Author: “ER providers are on the front line of this pandemic, and stress, anxiety and anger are increasing.”
AMHERST, Mass. — Working in an emergency room on any given day can stir lots of emotions for medical professionals, but when an influx of sick patients threaten to overwhelm the system, high-stress is an understatement. How are practitioners able to keep it together and help those in their care while battling their own bouts of stress and anxiety? A new study finds that doctors, nurses, and other hospital staff members face a tremendous level of pressure while on the job, and many would benefit from better training on how to help themselves in addition to the patients.
The study shows that nurses and doctors in emergency rooms and departments at four community hospitals and academic centers in the U.S. experience a wide range of emotions. These emotions can be triggered by patients, hospital resources, and societal factors. Study author Linda Isbell, a social psychologist at the University of Massachusetts Amherst, wanted to find out how these emotions affect patient care.
Isbell says most ER health care providers employ strategies they use to regulate their emotions to avoid compromising the quality of care. Some of these strategies, however, such as suppressing or ignoring feelings can cause more harm than one might realize. ER workers now face even more stress than normal during the COVID-19 pandemic, making the need for emotional intelligence training all the more urgent.
“ER providers are on the front line of this pandemic, and stress, anxiety and anger are increasing,” says Isbell, a professor of psychology in the university’s College of Natural Sciences, in a release. “As we all face anxiety about the fallout of this pandemic, anger about a healthcare system that was already stretched thin and under-resourced is likely to grow. It is important to be mindful that these emotions might impact patient care.”
For the study, Isbell interviewed 86 experience ER health care workers, 45 physicians and 41 nurses. The study is believed to be the first comprehensive, data-driven study of the triggers and consequences of the emotions of ER providers. Researchers carried out face-to-face interviews between February and August 2018. Their results show a great need for emotional intelligence training and a general shift in culture to spark meaningful discussion about emotions and regulating them.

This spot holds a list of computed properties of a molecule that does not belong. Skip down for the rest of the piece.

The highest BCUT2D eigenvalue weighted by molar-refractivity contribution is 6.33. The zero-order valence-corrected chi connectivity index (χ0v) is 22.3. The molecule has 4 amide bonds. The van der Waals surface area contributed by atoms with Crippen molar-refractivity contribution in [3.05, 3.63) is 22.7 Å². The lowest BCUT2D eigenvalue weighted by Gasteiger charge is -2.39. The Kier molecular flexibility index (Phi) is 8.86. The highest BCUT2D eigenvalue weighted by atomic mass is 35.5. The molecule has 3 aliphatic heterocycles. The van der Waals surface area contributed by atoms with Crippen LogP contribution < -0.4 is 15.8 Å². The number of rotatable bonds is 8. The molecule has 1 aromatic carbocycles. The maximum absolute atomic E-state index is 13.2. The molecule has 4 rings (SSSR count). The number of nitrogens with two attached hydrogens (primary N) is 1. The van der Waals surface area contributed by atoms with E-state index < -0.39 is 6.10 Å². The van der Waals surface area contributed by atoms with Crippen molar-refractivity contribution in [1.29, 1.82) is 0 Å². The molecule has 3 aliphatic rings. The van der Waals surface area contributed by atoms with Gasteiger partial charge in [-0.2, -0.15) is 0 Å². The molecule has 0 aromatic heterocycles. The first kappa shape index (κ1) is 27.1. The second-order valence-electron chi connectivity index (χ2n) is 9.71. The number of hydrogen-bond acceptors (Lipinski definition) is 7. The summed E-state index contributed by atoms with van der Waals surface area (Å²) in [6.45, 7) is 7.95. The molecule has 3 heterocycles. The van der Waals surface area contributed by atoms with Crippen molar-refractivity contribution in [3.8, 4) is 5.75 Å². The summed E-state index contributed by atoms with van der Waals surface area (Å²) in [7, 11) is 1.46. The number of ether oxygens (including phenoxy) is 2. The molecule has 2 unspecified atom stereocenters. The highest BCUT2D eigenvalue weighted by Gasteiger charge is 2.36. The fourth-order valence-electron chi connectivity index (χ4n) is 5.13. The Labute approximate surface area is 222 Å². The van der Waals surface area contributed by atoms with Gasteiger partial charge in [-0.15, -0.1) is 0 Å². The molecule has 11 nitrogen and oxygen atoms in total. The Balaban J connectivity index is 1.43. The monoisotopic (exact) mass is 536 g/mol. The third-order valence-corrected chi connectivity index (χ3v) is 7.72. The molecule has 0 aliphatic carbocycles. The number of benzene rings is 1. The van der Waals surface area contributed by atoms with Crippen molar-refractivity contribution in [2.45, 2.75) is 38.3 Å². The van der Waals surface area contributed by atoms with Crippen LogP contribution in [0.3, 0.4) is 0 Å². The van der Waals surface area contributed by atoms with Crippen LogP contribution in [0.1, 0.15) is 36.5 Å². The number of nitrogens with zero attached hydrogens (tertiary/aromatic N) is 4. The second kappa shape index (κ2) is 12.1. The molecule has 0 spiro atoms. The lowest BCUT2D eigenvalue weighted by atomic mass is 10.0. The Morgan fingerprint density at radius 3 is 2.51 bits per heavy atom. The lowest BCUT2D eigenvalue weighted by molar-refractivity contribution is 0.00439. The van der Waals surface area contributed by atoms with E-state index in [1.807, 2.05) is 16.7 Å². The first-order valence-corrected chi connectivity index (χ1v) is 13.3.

There were several factors that affected ER workers’ emotions. First and foremost is the patients themselves, naturally eliciting both positive and negative emotions depending on outcomes and individual situations. Other factors, such as understaffing, overcrowding, and a generally limited supply of resources for homeless and mentally ill patients caused overwhelmingly negative emotions among the ER doctors and nurses.
“These physicians care deeply about their patients. They’re working in a health care system that makes it really hard for them to practice the way they envisioned,” Isbell said. “They are asked to handle and solve problems that are incredibly trivial or incredibly serious, and some aren’t even medical problems. There is awareness that emotions could influence what they do with the patients.”
Isbell confirmed that emotions affect how these medical professionals interact with patients subconsciously, too.
“Emotions subconsciously play a role in every single patient and how you work them up, and how you diagnose them, and what you do for them,” said an ER specialist in an interview.
A good example of this is when doctors and nurses encounter angry, difficult, or unreasonable patients, they may spend less time with them at their bedside or order tests that could resolve the medical issue as quickly as possible.
“…I do think it is likely that when you have significantly contentious relationships with patients that … you don’t gain as much data [and to an] extent that could lead to diagnostic error,” one doctor explained.
The test subjects identified their coping strategies to avoid letting emotions affect their care. Isbell said these strategies allow many to perform their jobs more effectively at the time. “But we know from the emotion literature that’s not a good strategy,” she said. “It tends to rebound. You may take it out later on your kids or your spouse or dog. It’s bad for your body physically and for your mental health.”
Isbell called for further research to find out if ER workers’ emotion regulation strategies are effective at reducing the risk of harm to patients.
The study was published in the journal BMJ Quality and Safety.